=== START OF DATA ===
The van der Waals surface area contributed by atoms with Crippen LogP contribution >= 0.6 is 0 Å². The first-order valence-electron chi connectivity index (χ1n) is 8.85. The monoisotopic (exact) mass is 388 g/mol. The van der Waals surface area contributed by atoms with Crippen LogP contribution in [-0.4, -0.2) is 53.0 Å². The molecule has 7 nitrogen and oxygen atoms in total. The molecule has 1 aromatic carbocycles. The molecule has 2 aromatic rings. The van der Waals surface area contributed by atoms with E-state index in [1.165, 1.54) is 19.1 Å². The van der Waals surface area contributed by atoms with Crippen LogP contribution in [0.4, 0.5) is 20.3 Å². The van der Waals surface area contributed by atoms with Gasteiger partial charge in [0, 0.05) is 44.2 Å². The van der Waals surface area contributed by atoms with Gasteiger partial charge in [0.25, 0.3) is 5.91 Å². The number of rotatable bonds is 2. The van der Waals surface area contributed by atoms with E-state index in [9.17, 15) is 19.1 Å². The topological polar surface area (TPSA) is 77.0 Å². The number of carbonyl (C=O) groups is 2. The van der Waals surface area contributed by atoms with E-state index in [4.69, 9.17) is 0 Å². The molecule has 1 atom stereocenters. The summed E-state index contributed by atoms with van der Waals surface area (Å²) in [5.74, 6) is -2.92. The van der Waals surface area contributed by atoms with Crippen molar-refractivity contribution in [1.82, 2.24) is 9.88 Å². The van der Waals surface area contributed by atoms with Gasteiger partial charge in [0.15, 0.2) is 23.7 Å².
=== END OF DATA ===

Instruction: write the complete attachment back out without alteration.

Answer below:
The van der Waals surface area contributed by atoms with Crippen LogP contribution >= 0.6 is 0 Å². The first-order valence-electron chi connectivity index (χ1n) is 8.85. The monoisotopic (exact) mass is 388 g/mol. The van der Waals surface area contributed by atoms with Crippen LogP contribution in [-0.4, -0.2) is 53.0 Å². The molecule has 7 nitrogen and oxygen atoms in total. The molecule has 1 aromatic carbocycles. The molecule has 2 aromatic rings. The van der Waals surface area contributed by atoms with E-state index in [1.165, 1.54) is 19.1 Å². The van der Waals surface area contributed by atoms with Crippen LogP contribution in [0.4, 0.5) is 20.3 Å². The van der Waals surface area contributed by atoms with Gasteiger partial charge in [0, 0.05) is 44.2 Å². The van der Waals surface area contributed by atoms with Gasteiger partial charge in [0.25, 0.3) is 5.91 Å². The number of rotatable bonds is 2. The van der Waals surface area contributed by atoms with E-state index in [9.17, 15) is 19.1 Å². The topological polar surface area (TPSA) is 77.0 Å². The number of carbonyl (C=O) groups is 2. The van der Waals surface area contributed by atoms with E-state index in [4.69, 9.17) is 0 Å². The molecule has 1 atom stereocenters. The summed E-state index contributed by atoms with van der Waals surface area (Å²) in [5.74, 6) is -2.92. The van der Waals surface area contributed by atoms with Crippen molar-refractivity contribution in [1.82, 2.24) is 9.88 Å². The van der Waals surface area contributed by atoms with Gasteiger partial charge in [0.15, 0.2) is 23.7 Å².